SAN FRANCISCONvidia Corp.'s chief scientist told the EDA community Wednesday (July 29) that chip designers need new tools to usher in a new era, moving to "throughput computing" from an era of "denial architecture" that has seen the semiconductor industry squeeze more performance out of single-thread processors thanks to software.
Delivering a keynote address here at the Design Automation Conference Wednesday (July 29), William J. Dally, chief scientist and senior vice president of research at Nvidia and an engineering professor at Stanford University, said computing is entering a world where performance increases are derived from parallelism and efficiency is determined by locality.
Chip designers will need tool and techniques to optimize power, interconnect and locality, Dally said.
|William J. Dally|
Chief scientist, Nvidia Corp.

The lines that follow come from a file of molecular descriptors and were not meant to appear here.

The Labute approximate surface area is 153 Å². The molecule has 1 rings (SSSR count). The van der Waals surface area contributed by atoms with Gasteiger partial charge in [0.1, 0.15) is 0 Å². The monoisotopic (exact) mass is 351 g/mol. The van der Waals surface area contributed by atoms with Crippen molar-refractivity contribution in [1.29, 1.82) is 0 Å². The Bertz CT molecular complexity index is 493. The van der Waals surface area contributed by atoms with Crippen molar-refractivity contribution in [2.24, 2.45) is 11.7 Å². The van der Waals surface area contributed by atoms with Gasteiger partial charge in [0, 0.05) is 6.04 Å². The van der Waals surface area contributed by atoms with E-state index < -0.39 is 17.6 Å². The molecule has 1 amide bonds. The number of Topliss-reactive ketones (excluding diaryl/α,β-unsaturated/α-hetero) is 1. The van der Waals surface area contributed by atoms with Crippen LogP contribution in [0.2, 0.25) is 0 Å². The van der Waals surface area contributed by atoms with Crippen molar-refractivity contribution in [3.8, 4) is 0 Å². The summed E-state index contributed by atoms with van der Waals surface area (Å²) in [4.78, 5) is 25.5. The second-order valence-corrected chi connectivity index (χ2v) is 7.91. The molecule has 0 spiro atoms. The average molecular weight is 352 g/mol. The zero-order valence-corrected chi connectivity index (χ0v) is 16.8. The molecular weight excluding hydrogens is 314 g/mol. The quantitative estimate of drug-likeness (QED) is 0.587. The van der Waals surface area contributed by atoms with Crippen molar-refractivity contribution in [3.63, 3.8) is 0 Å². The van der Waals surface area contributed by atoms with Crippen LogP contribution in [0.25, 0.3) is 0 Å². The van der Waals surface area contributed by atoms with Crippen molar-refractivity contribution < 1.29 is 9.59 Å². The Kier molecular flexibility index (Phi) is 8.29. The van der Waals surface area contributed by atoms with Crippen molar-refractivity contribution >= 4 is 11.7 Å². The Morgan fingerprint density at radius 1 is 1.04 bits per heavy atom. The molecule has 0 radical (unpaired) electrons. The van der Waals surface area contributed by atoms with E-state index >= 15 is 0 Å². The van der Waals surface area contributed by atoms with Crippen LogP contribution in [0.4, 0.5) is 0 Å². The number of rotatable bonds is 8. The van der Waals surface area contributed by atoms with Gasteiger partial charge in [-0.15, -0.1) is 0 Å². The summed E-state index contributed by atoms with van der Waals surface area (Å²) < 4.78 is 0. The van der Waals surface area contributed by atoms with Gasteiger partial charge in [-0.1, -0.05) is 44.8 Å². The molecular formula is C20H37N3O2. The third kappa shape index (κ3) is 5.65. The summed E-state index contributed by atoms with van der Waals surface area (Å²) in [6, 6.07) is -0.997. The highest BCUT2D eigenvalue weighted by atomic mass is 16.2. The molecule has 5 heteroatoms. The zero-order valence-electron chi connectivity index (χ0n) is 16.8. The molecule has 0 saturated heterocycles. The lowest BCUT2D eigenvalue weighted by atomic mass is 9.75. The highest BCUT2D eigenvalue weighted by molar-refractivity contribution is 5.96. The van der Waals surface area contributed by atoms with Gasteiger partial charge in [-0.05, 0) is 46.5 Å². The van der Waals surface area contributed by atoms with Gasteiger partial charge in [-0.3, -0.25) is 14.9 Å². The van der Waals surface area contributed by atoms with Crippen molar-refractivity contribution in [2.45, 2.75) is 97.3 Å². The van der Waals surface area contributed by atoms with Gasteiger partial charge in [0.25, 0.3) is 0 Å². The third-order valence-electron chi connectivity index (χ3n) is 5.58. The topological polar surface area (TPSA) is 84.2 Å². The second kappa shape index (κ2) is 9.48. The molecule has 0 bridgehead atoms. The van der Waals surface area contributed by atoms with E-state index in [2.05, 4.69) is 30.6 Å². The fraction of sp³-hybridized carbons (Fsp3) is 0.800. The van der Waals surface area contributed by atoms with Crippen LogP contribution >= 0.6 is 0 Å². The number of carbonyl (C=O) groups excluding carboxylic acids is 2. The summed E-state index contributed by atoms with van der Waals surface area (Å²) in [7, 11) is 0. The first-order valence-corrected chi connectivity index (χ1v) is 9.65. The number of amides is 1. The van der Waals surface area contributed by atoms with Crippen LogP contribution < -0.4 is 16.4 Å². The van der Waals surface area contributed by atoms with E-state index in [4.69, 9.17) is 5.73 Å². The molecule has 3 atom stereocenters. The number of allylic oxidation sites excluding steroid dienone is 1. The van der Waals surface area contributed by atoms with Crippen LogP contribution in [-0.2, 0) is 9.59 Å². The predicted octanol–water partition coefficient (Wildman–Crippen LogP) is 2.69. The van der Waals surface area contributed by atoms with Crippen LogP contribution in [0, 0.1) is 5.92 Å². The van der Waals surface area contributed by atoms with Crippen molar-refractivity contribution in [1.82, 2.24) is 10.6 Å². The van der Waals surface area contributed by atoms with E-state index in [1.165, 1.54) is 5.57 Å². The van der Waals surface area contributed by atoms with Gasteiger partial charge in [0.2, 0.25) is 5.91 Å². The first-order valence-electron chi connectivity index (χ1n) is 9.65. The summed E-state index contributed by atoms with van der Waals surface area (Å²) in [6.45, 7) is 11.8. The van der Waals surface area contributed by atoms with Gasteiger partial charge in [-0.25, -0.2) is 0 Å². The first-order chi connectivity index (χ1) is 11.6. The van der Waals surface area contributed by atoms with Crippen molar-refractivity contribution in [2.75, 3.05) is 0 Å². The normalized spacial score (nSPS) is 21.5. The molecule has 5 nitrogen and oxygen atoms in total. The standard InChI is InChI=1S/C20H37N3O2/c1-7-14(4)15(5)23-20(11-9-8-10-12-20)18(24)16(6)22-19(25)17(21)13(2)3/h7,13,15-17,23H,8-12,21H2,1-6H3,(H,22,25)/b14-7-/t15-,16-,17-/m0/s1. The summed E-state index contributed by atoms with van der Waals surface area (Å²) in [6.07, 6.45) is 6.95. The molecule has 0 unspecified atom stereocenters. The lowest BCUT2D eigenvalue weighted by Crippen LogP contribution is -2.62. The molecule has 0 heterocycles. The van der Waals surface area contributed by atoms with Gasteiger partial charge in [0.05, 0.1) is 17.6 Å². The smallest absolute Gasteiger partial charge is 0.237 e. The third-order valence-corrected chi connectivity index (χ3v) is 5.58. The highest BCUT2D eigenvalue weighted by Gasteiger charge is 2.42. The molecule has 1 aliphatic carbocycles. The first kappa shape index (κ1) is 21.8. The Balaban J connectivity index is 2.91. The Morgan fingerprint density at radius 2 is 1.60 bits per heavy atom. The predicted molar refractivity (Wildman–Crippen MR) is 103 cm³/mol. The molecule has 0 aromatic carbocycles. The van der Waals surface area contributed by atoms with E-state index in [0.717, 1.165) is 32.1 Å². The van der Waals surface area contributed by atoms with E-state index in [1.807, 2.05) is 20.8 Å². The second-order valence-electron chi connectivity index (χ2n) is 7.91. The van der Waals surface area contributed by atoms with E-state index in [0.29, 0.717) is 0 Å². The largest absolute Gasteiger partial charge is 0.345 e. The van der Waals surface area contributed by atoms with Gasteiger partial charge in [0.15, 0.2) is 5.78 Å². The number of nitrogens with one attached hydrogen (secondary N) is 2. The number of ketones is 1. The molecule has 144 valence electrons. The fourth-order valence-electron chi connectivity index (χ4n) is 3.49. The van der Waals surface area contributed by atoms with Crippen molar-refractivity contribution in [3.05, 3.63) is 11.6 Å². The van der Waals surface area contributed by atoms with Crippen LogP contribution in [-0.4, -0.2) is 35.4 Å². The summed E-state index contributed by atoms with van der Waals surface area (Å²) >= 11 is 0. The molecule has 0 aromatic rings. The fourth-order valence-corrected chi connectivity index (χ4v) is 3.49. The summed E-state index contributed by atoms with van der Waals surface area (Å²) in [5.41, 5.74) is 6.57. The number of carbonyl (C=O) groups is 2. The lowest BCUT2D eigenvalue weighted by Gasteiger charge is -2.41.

"We are really looking to EDA to give us power tools," Dally said.
Tools are needed to enable power exploration and analysis at the architectural levels, Dally said. "I want high-level tools that allow you to gain insights into power architectures very early in design," he said.
To succeed, the industry needs CAD tools that capture high-level design and intent, as well as new architectures and compilation to expose locality, Dally said.
Interconnect is a dominant factor in power consumption, according to Dally. The emergence of optical interconnect technology may play a role, "but don't hold your breath," Dally said, citing technical issues.
Performance scaling of single-thread processors stopped in 2002, Dally said, following a period when the industry derived a performance increase of 52 percent per year for more than 20 years. But throughput-optimized processors like graphics processing units (GPUs) are still improving by greater than 70 percent per year, he said.
"Now that we are no longer scaling single-thread processors, you have no alternative," Dally said.
Throughput processors have hundreds of cores today and will have thousands of cores by 2015, Dally said. By then, Nvidia will have GPUs implemented on 11 nm process technology that feature roughly 5,000 cores and 20 teraflops of performance, Dally predicted.
The requirements of EDA tools exceed the performance increases enabled by continued compliance with Moore's Law, Dally said, and won't be sustained by improvements in single-thread processors.